SYDNEY, Oct 16 (Reuters) - The Australian dollar was on Friday set for its worst weekly performance since late September as traders wager the country’s central bank would ease monetary policy next month while New Zealand’s currency also weakened.
The Australian dollar was last down 0.2% at $0.7083. It fell nearly 1% on Thursday to a three-week low of $0.7056 following a speech by Reserve Bank of Australia (RBA) Governor Philip Lowe who signalled a further easing was imminent.
For the week, the Aussie is down 2.2%, the biggest drop since late September.
The speech “was, quite simply, a game changer from the perspective of future policy,” said Westpac economist Bill Evans who is forecasting a 15-basis-point cut to the cash rate to 0.1% at the RBA’s Nov. 3 board meeting.
“The conclusion...is that we can expect policy to remain stimulatory for even longer.”
Evans and other economists at Australia’s major banks also see the possibility of the RBA expanding its quantitative easing programme to include long-duration government bonds.
As a result, bonds rallied again on Friday with yields on the 10-year paper at a 6-1/2-month high.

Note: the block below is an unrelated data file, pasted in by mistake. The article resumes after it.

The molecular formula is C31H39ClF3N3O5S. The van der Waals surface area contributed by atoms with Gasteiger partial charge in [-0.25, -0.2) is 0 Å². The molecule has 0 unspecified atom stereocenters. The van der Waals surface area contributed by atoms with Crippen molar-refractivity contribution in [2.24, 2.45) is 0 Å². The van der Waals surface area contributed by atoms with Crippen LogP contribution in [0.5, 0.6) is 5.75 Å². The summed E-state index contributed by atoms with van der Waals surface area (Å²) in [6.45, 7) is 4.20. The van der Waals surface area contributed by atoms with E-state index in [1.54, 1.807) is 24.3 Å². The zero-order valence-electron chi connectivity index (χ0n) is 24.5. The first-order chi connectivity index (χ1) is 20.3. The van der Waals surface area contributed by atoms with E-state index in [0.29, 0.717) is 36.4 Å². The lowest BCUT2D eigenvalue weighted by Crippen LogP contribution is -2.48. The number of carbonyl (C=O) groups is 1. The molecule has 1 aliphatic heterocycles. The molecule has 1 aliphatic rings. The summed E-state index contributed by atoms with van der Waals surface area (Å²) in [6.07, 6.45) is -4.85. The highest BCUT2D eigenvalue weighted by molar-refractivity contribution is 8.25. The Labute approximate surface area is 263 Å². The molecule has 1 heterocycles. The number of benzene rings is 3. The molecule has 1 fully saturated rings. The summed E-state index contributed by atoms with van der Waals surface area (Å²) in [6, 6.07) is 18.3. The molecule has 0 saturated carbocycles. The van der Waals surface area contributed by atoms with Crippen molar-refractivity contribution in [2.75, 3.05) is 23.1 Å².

Ten-year bond futures rose too and were last up 2 ticks at 99.255.
Across the Tasman Sea, the New Zealand dollar was flat at 0.6595, having been stuck in a small range ahead of a general election on Saturday where Prime Minister Jacinda Ardern is widely expected to win.
Opinion polls have indicated Ardern’s centre-left Labour Party has a comfortable two-digit lead over the main opposition centre-right National Party. If Labour wins outright, it will be the first party to govern alone since New Zealand switched to the mixed-member proportional system in 1996.
While New Zealand has controlled the COVID-19 pandemic, borders are still shut, its key tourism sector is bleeding, and economists are predicting a lasting recession.
The country’s central bank is also actively considering negative interest rates to support jobs and growth and to tame its currency.
New Zealand government bonds were mixed with short-term yields down about 2 basis points and long-ended yields barely changed. (Editing by Sam Holmes)
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